6. Data security

Ideally, the vendor will be up front about its data handling practices and what laws and regulations it follows in that regard, but if it is not specifically addressed you should not assume or take it for granted. Before entrusting sensitive data to the external entity it is important to specifically inquire about the handling of data: how is data transmitted, stored, and disposed of by the vendor? What is the data retention policy? Has the company ever suffered a data breach and, if so, what has been done to ensure it never happens going forward? Does the vendor maintain cyber liability insurance that will cover damages for customers?

7. Look for a vendor that provides robust reconnaissance and follow up testing

A pen tester should never stray outside of the approved scope for a pen test, but the areas they should be testing should receive comprehensive attention. Many pen testers will focus on only reconnoitering the lowest hanging fruit on the network and will consider the test complete as soon as a high-risk flaw is identified—leaving much of your network untested. Verify that the company will include a robust flaw enumeration phase in its testing, even if there is not enough time or resources to cover complete testing of every flaw. Also, the best pen testing companies provide remediation testing as part of the engagement, testing the vulnerable systems again after you’ve had time to remediate flaws identified to validate remediation was successful.

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8. Check the vendor’s reputation

Just as you would when looking for any vendor, the reputation of your candidates for pen testing services should be verified through third parties and in the marketplace as much as possible. Find companies with a proven track record and with a strong reputation for quality and value. You can check references, check consumers’ reports, and possibly even reach out to prior customers.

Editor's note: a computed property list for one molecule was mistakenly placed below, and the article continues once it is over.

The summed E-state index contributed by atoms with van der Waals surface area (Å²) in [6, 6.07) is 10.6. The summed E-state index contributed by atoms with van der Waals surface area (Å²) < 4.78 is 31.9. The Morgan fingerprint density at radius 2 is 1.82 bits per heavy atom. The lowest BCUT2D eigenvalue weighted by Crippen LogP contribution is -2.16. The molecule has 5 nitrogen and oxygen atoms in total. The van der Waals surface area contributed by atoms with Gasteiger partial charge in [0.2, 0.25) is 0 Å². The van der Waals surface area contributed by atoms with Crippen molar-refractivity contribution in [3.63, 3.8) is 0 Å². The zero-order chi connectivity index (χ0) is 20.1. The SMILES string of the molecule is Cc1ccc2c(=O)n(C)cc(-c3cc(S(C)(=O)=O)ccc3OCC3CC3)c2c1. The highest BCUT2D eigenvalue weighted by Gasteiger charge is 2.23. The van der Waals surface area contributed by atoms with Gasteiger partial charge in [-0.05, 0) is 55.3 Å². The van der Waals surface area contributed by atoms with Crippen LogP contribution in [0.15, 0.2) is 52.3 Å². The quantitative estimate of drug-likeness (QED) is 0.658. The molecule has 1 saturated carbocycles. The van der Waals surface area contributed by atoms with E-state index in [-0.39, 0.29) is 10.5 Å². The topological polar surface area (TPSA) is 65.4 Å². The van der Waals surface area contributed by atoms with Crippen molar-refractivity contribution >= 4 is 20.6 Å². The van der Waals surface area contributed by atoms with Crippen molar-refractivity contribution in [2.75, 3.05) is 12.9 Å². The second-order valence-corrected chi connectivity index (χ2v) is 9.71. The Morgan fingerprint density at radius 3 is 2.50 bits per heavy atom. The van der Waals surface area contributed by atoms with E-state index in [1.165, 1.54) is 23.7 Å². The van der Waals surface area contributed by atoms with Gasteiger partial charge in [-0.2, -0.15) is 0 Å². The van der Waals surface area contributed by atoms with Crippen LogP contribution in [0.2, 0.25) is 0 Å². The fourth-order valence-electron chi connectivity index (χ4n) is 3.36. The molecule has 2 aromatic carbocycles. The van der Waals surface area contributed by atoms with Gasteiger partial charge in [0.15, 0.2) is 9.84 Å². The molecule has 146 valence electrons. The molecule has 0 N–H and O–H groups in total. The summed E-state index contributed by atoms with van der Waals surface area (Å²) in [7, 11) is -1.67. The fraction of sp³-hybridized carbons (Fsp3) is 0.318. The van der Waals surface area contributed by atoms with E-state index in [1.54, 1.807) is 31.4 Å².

9. Specialization

It’s not necessarily a bad thing if a pen testing company promotes its ability to take on testing of any possible environment and use case; however, if you have unique technologies in your architecture or use cases for your systems that merit detailed investigation and testing then you should ensure the contenders for your business include those that have specialization in testing those technologies or processes. It is important to discuss early on what varieties of systems, software and architecture the pen testers will have to test and ascertain the levels of experience the pen testing company can demonstrate with the same—or at least similar—targets.

10. Beware of highly-technical jargon

Pen testing is a specialized field by its very nature, but the best pen testing companies make the core concepts of testing understandable for any member of your organization. They will not leave you wondering after a meeting or after reading a document provided what, exactly, they will be doing at each stage of the engagement. The vendors should be able to communicate difficult concepts in ways that even non-technical executives can appreciate and use to take appropriate actions. Ask for sample reports, evaluate how well they answer your questions, and pay attention to the use of jargon as a crutch to cover the vendor’s inadequacies. Seek clarity and avoid those vendors that rely on smokescreens.


Penetration testing is without doubt a critical component of securing your information resources. Whether motivated by regulatory compliance or out of a desire to be proactive and avoid losses, contracting for pen tests on a regular basis is a leading practice for all modern organizations. Pen testers will help you identify your organization’s weaknesses using the same methods as attackers. With such high risk associated with information security, examining the areas discussed above will help you choose the right vendors.